Billing for wallet shock

Indian generic drug makers might, if a proposed US law comes about, need to pay a rebate to the federal Medicaid programme there when prices of their medications outpace inflation.

A Bill is to be introduced in the US Senate by a member, aimed to cushion the impact on taxpayers in this manner when drug makers raise prices at a rate higher than inflation. At present, only branded drug manufacturers pay a rebate to Medicaid. 

If such a legislation is passed, it would impact all major Indian generic drug firms, which make at least half their revenue from generic drug sales in the US, the largest drug market in the world.

The move comes after two US legislators' move to probe steep price increases by generic drug makers, including Sun Pharma and Dr Reddy's, in the US. A hearing of a Senate panel subcommittee on primary health and ageing was called on Thursday this week after a member each of the Senate (Bernie Sanders) and of the other chamber, the House of Representatives (Elijah Cummings) announced were investigating why some generic drug prices had risen hundreds to thousands of percentage points in recent times.

Sanders also said he was introducing a Bill that would require generic drug makers to pay a rebate to Medicaid if their cost increased faster than inflation.

Usually, generic drugs are cheaper than patented ones but a price rise in the former of 390-8,200 per cent has brought the lens over the manufacturers.  

The probe panel in question said; "Some companies are exploiting monopolies and disruptions in supply to implement massive price increases in order to reap unconscionable profits."

The chief executives of three drug makers - Illinois-based Marathon Pharmaceuticals and the Pennsylvania-headquartered Lannett Co and Teva Pharmaceutical Industries - refused to testify at the hearing.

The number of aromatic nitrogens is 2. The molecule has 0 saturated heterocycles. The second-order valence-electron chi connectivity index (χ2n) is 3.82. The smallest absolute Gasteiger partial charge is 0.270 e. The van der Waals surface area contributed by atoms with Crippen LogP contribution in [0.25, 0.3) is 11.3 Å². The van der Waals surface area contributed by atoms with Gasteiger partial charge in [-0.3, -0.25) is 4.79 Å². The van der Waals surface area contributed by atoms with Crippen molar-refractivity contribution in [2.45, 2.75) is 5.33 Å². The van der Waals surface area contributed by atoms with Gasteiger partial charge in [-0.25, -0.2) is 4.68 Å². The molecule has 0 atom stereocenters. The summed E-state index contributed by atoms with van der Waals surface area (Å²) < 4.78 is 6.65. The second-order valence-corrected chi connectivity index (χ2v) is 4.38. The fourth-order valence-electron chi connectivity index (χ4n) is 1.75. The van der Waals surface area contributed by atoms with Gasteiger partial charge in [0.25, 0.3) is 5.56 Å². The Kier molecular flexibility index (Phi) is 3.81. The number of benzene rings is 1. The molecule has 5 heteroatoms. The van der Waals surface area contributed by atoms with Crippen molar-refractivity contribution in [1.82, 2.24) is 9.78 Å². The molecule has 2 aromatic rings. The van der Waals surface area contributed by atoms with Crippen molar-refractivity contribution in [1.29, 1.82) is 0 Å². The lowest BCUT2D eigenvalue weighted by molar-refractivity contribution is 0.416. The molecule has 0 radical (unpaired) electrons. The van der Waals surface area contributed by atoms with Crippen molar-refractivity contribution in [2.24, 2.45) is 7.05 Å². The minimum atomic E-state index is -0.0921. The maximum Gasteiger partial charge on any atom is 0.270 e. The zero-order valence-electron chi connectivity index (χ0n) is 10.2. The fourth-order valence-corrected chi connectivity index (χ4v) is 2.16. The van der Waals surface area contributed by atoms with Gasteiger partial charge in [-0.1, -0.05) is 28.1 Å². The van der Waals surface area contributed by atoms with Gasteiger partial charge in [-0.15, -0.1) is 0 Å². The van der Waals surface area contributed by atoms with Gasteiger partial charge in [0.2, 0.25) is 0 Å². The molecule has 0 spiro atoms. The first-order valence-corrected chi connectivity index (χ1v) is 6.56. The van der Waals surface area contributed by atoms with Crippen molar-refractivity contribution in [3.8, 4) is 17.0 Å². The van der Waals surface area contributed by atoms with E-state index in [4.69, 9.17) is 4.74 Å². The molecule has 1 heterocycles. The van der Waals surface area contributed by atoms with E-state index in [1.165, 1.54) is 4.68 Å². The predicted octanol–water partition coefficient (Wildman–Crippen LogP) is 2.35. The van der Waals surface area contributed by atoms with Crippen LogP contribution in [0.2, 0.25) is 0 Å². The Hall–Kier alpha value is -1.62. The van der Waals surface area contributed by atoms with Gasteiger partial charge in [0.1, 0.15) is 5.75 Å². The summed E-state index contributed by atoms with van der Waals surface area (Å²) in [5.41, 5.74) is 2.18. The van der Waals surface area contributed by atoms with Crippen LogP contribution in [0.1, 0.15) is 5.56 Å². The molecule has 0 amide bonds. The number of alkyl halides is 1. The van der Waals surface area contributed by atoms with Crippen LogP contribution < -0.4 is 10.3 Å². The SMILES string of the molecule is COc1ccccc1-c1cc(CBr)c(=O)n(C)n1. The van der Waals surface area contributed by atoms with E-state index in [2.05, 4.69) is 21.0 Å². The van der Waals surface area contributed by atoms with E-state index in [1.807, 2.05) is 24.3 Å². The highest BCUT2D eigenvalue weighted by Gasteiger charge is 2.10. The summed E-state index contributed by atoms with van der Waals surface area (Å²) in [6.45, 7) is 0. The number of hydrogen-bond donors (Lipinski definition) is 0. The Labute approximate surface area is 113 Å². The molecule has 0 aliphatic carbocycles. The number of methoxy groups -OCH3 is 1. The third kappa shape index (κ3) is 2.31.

"Drug companies have seen the opportunity to make a whole lot of money and they are seizing that opportunity. This is greed at work in the pharmaceutical industry," said Senator Sanders.

Medicaid is a programme in the US specially focused on the poor, for access to medicines at a cheaper rate. The lower prices of generic drugs make these the first choice for both patients and insurers. Generic drugs account for roughly 85 per cent of all medicines dispensed in the US, according to IMS Health. Typically, generic drug prices fall as more companies begin offering competing versions of the same drug. 

In October, immediately after Prime Minister Narendra Modi's return from the US, the panel in question of the US Congress initiated its probe. It wrote letters to around 14 drug firms, including India's Sun Pharma and Dr. Reddy's, initiating investigation and seeking details about the extraordinary price increases in several generic products available in the US market.

The US drug regulator, the Food & Drug Administration (FDA), has also been tightening the noose over the quality of generic drugs being manufactured by domestic pharma companies in India, with a series of surprise inspections and import alerts. Several manufacturing plants of leading domestic companies, such as Ranbaxy, Sun Pharma, Wockhardt and Strides Arcolab, have come under the FDA scanner for compliance issues. 

These developments come at a time when there is conflict of opinion between India and the US over issues such as intellectual property and these increasing regulatory enforcements by the FDA on Indian companies. Issues entailing intellectual property rights, especially with reference to pharmaceuticals and information technology, were top on the list of Modi's agenda during his recent visit to the US.

  • Bill likely to come in US Senate for generic drug makers, such as India's, to pay rebates for federal Medicaid plan

  • At present, only branded drugs are mandated for this in US market

  • This would be applicable to generic drugs when prices of such medications outpace inflation

  • Major Indian generic drug firms make at least half their revenue from the US market

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